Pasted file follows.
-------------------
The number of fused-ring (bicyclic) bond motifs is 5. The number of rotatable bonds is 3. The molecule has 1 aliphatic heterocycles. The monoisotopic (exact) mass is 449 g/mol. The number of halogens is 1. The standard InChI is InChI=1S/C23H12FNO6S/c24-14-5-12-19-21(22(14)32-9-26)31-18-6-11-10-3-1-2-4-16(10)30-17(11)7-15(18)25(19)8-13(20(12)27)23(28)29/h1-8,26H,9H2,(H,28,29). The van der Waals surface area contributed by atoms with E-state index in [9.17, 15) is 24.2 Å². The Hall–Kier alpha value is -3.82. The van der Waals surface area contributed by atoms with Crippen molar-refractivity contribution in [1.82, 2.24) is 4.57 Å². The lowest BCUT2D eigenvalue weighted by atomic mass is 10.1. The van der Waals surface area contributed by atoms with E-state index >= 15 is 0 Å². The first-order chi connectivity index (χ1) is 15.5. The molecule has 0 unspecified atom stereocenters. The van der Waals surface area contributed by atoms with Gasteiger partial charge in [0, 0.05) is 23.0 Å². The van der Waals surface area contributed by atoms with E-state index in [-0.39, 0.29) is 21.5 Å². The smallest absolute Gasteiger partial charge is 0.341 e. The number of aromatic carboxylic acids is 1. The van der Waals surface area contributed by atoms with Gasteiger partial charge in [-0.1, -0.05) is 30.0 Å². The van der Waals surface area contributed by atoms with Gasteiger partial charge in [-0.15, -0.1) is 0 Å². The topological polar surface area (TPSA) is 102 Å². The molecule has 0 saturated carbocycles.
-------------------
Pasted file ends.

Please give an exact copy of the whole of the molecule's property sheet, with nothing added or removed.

The number of fused-ring (bicyclic) bond motifs is 5. The number of rotatable bonds is 3. The molecule has 1 aliphatic heterocycles. The monoisotopic (exact) mass is 449 g/mol. The number of halogens is 1. The standard InChI is InChI=1S/C23H12FNO6S/c24-14-5-12-19-21(22(14)32-9-26)31-18-6-11-10-3-1-2-4-16(10)30-17(11)7-15(18)25(19)8-13(20(12)27)23(28)29/h1-8,26H,9H2,(H,28,29). The van der Waals surface area contributed by atoms with E-state index in [9.17, 15) is 24.2 Å². The Hall–Kier alpha value is -3.82. The van der Waals surface area contributed by atoms with Crippen molar-refractivity contribution in [1.82, 2.24) is 4.57 Å². The lowest BCUT2D eigenvalue weighted by atomic mass is 10.1. The van der Waals surface area contributed by atoms with E-state index >= 15 is 0 Å². The first-order chi connectivity index (χ1) is 15.5. The molecule has 0 unspecified atom stereocenters. The van der Waals surface area contributed by atoms with Gasteiger partial charge in [0, 0.05) is 23.0 Å². The van der Waals surface area contributed by atoms with E-state index in [-0.39, 0.29) is 21.5 Å². The smallest absolute Gasteiger partial charge is 0.341 e. The number of aromatic carboxylic acids is 1. The van der Waals surface area contributed by atoms with Gasteiger partial charge in [-0.1, -0.05) is 30.0 Å². The van der Waals surface area contributed by atoms with Gasteiger partial charge in [-0.15, -0.1) is 0 Å². The topological polar surface area (TPSA) is 102 Å². The molecule has 0 saturated carbocycles.